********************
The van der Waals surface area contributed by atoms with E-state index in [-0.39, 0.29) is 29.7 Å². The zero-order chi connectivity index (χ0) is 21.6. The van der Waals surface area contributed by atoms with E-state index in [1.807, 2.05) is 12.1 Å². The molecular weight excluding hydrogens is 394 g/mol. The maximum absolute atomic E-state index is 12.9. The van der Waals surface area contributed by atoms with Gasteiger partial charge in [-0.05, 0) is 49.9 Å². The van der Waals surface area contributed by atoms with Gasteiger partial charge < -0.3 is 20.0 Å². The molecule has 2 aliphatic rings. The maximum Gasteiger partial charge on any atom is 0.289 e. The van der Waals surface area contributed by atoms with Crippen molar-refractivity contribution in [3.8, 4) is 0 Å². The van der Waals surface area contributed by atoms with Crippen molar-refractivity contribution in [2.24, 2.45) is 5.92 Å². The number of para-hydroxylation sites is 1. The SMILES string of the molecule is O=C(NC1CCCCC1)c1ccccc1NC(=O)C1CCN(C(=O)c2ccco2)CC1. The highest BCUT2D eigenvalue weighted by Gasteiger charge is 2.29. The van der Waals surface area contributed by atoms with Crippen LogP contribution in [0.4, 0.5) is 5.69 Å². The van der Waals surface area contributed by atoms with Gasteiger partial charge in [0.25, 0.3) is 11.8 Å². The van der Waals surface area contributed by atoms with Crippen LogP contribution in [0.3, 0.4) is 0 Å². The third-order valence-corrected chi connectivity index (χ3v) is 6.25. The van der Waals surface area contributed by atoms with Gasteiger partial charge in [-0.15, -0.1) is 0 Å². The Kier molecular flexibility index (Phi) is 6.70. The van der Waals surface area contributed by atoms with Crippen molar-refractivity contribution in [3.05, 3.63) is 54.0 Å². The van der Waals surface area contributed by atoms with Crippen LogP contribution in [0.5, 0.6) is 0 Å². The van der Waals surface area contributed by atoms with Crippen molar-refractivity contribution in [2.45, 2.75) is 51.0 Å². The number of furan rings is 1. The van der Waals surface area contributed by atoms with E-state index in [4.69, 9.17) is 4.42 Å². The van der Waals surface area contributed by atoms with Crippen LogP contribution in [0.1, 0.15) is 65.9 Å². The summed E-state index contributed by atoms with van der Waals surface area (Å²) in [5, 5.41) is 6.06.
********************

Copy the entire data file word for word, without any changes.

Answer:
The van der Waals surface area contributed by atoms with E-state index in [-0.39, 0.29) is 29.7 Å². The zero-order chi connectivity index (χ0) is 21.6. The van der Waals surface area contributed by atoms with E-state index in [1.807, 2.05) is 12.1 Å². The molecular weight excluding hydrogens is 394 g/mol. The maximum absolute atomic E-state index is 12.9. The van der Waals surface area contributed by atoms with Gasteiger partial charge in [-0.05, 0) is 49.9 Å². The van der Waals surface area contributed by atoms with Gasteiger partial charge < -0.3 is 20.0 Å². The molecule has 2 aliphatic rings. The maximum Gasteiger partial charge on any atom is 0.289 e. The van der Waals surface area contributed by atoms with Crippen molar-refractivity contribution in [3.8, 4) is 0 Å². The van der Waals surface area contributed by atoms with Crippen molar-refractivity contribution in [2.24, 2.45) is 5.92 Å². The number of para-hydroxylation sites is 1. The SMILES string of the molecule is O=C(NC1CCCCC1)c1ccccc1NC(=O)C1CCN(C(=O)c2ccco2)CC1. The highest BCUT2D eigenvalue weighted by Gasteiger charge is 2.29. The van der Waals surface area contributed by atoms with Crippen LogP contribution in [0.4, 0.5) is 5.69 Å². The van der Waals surface area contributed by atoms with Gasteiger partial charge in [0.25, 0.3) is 11.8 Å². The van der Waals surface area contributed by atoms with Crippen LogP contribution in [0.3, 0.4) is 0 Å². The third-order valence-corrected chi connectivity index (χ3v) is 6.25. The van der Waals surface area contributed by atoms with Gasteiger partial charge in [-0.15, -0.1) is 0 Å². The Kier molecular flexibility index (Phi) is 6.70. The van der Waals surface area contributed by atoms with Crippen molar-refractivity contribution in [3.05, 3.63) is 54.0 Å². The van der Waals surface area contributed by atoms with Crippen LogP contribution in [0.5, 0.6) is 0 Å². The van der Waals surface area contributed by atoms with Crippen molar-refractivity contribution in [2.45, 2.75) is 51.0 Å². The number of furan rings is 1. The van der Waals surface area contributed by atoms with E-state index in [4.69, 9.17) is 4.42 Å². The van der Waals surface area contributed by atoms with Crippen LogP contribution in [0.1, 0.15) is 65.9 Å². The summed E-state index contributed by atoms with van der Waals surface area (Å²) in [5, 5.41) is 6.06.